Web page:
Archivist Job Outlook

There are currently an estimated 6,800 Archivists in the United States. The Archivist job market is expected to grow by 14.7% between 2016 and 2026.

Archivist Employability Rating

D Sokanu rates Archivists with a D employability rating, meaning this career should provide weak employment opportunities for the foreseeable future. Over the next 10 years, it is expected the US will need 6,800 Archivists. That number is based on 1,000 additional Archivists, and the retirement of 5,800 existing Archivists.

Demand for Archivists

The prospective job market for archivists is expected to remain competitive, as qualified applicants generally outnumber openings. As in all sectors, retiring workers will create some vacancies, but turnover in this small occupation is low. Applicants may also face reduced demand due to periodic budget and funding cuts to Archives. Still, in the long term, job prospects for archivists should increase as public and private institutions require organization of and access to growing volumes of records and information. The easiest entry to the archivist field may be as an intern or volunteer research associate, since permanent status is generally achieved with work experience in collection management, research, exhibit design, restoration, or database management. Only archivists with a background in some or all of these areas and a Master’s Degree or Doctorate in such disciplines as archival studies, library science, or history can apply for professional certification from the Academy of Certified Archivists. Other sought after qualifications in the field include foreign language skills, familiarity with both electronic and traditional records management, and the ability to relocate. Archivists for the National Archives and Records Administration, the U.S. Department of Defense, the Smithsonian Institution, Bentley Historical Library at the University of Michigan, and The Cocoa-Cola Company are among the most prestigious positions in the field. However, demand for archivists is created by many organizations, foundations, museums, libraries, universities, communities, cities, states, and provinces with the need to assess, collect, organize, preserve, and provide access to their irreplaceable historical records and documents. Opportunities are also being added by some large corporations that need to manage and maintain volumes of records as required by law.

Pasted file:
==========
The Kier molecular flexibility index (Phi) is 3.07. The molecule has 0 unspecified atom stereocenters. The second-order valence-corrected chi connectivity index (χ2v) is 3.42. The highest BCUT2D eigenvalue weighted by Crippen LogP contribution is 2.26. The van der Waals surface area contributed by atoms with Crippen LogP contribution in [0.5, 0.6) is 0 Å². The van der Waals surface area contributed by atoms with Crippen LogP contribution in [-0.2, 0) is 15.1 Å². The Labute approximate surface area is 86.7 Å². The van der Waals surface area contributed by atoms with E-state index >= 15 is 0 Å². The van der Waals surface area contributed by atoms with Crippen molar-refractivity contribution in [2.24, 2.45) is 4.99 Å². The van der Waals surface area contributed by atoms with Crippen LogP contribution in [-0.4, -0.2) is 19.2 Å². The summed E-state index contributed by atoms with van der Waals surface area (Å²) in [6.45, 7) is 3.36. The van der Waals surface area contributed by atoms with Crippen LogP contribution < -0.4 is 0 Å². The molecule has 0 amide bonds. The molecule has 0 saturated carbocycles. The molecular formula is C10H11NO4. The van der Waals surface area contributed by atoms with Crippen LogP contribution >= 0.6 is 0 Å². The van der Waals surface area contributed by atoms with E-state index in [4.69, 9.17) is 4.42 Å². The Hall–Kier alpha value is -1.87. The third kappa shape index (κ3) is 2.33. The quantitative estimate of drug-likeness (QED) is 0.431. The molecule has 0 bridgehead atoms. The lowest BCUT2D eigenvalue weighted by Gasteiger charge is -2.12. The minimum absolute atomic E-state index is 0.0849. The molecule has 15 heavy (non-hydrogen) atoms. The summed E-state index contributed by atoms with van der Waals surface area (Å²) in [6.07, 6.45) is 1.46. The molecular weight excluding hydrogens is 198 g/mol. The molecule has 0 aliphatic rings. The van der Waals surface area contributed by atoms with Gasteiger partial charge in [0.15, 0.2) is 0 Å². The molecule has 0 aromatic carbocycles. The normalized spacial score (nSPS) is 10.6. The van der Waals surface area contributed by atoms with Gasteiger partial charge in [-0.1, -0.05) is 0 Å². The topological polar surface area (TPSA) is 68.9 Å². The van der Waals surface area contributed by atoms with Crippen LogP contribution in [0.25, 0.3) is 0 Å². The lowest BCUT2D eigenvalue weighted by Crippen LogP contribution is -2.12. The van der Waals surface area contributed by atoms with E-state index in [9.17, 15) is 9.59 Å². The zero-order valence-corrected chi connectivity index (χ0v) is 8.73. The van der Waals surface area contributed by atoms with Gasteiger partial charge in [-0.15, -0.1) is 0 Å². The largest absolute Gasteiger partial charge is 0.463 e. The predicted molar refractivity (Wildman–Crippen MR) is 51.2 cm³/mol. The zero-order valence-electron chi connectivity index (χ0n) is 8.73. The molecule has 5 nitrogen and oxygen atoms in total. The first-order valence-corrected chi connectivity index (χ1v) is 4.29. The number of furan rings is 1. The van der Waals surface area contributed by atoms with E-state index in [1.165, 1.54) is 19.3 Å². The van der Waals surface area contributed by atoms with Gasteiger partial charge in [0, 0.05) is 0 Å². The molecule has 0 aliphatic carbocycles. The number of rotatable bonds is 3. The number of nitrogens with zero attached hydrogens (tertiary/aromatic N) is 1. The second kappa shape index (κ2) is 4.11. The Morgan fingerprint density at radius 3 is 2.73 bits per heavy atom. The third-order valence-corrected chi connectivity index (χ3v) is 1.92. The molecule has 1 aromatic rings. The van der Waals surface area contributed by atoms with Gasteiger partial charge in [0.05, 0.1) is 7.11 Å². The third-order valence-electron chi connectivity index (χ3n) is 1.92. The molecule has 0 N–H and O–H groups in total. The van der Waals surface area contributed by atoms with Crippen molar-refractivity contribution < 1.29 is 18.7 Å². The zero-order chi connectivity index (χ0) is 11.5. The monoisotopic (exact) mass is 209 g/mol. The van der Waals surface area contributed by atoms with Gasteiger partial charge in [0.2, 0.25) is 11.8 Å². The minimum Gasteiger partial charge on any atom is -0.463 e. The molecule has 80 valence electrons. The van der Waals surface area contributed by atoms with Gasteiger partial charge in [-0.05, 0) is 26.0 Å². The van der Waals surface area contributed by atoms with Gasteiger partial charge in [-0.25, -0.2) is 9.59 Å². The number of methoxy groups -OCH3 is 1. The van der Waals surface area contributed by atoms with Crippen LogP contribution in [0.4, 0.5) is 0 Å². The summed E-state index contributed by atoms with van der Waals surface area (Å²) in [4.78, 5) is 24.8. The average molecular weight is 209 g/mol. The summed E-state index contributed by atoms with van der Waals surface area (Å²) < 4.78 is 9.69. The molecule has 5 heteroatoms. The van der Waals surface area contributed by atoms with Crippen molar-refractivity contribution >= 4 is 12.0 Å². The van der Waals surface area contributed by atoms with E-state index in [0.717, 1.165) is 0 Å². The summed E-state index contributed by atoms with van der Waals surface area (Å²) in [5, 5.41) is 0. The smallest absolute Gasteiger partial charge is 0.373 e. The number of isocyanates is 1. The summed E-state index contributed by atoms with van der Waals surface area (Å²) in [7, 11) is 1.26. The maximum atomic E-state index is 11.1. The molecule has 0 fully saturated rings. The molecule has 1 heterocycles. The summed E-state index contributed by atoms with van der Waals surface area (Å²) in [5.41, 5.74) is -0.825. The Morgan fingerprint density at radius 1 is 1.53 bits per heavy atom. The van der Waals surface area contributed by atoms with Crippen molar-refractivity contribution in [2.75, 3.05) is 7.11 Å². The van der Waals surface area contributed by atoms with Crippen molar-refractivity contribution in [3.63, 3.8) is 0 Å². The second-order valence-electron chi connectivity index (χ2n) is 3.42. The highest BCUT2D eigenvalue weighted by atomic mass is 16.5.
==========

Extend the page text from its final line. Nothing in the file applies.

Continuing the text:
Supply of Archivists

The Archivist industry is not particularly concentrated in any state.

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